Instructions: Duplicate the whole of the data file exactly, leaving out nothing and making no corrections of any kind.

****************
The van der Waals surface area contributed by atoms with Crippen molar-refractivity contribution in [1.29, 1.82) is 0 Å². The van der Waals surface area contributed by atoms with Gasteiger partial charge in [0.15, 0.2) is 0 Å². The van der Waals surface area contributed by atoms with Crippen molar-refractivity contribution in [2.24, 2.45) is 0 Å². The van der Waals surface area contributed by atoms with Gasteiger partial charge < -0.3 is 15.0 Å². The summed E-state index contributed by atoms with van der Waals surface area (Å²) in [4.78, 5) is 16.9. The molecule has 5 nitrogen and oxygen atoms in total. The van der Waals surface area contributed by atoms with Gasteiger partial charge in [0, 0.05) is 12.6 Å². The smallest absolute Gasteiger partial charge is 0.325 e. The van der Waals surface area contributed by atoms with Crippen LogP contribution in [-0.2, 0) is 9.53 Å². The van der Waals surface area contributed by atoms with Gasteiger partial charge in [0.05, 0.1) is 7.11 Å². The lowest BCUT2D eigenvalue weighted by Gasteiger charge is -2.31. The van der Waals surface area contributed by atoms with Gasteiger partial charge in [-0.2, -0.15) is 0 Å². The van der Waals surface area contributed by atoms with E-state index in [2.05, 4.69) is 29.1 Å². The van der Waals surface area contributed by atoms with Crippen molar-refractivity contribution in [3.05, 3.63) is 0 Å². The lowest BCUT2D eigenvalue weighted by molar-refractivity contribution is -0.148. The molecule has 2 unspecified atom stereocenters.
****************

The van der Waals surface area contributed by atoms with Crippen molar-refractivity contribution in [1.29, 1.82) is 0 Å². The van der Waals surface area contributed by atoms with Gasteiger partial charge in [0.15, 0.2) is 0 Å². The van der Waals surface area contributed by atoms with Crippen molar-refractivity contribution in [2.24, 2.45) is 0 Å². The van der Waals surface area contributed by atoms with Gasteiger partial charge < -0.3 is 15.0 Å². The summed E-state index contributed by atoms with van der Waals surface area (Å²) in [4.78, 5) is 16.9. The molecule has 5 nitrogen and oxygen atoms in total. The van der Waals surface area contributed by atoms with Gasteiger partial charge in [0, 0.05) is 12.6 Å². The smallest absolute Gasteiger partial charge is 0.325 e. The van der Waals surface area contributed by atoms with Crippen LogP contribution in [-0.2, 0) is 9.53 Å². The van der Waals surface area contributed by atoms with Gasteiger partial charge in [0.05, 0.1) is 7.11 Å². The lowest BCUT2D eigenvalue weighted by Gasteiger charge is -2.31. The van der Waals surface area contributed by atoms with Gasteiger partial charge in [-0.2, -0.15) is 0 Å². The van der Waals surface area contributed by atoms with E-state index in [2.05, 4.69) is 29.1 Å². The van der Waals surface area contributed by atoms with Crippen molar-refractivity contribution in [3.05, 3.63) is 0 Å². The lowest BCUT2D eigenvalue weighted by molar-refractivity contribution is -0.148. The molecule has 2 unspecified atom stereocenters.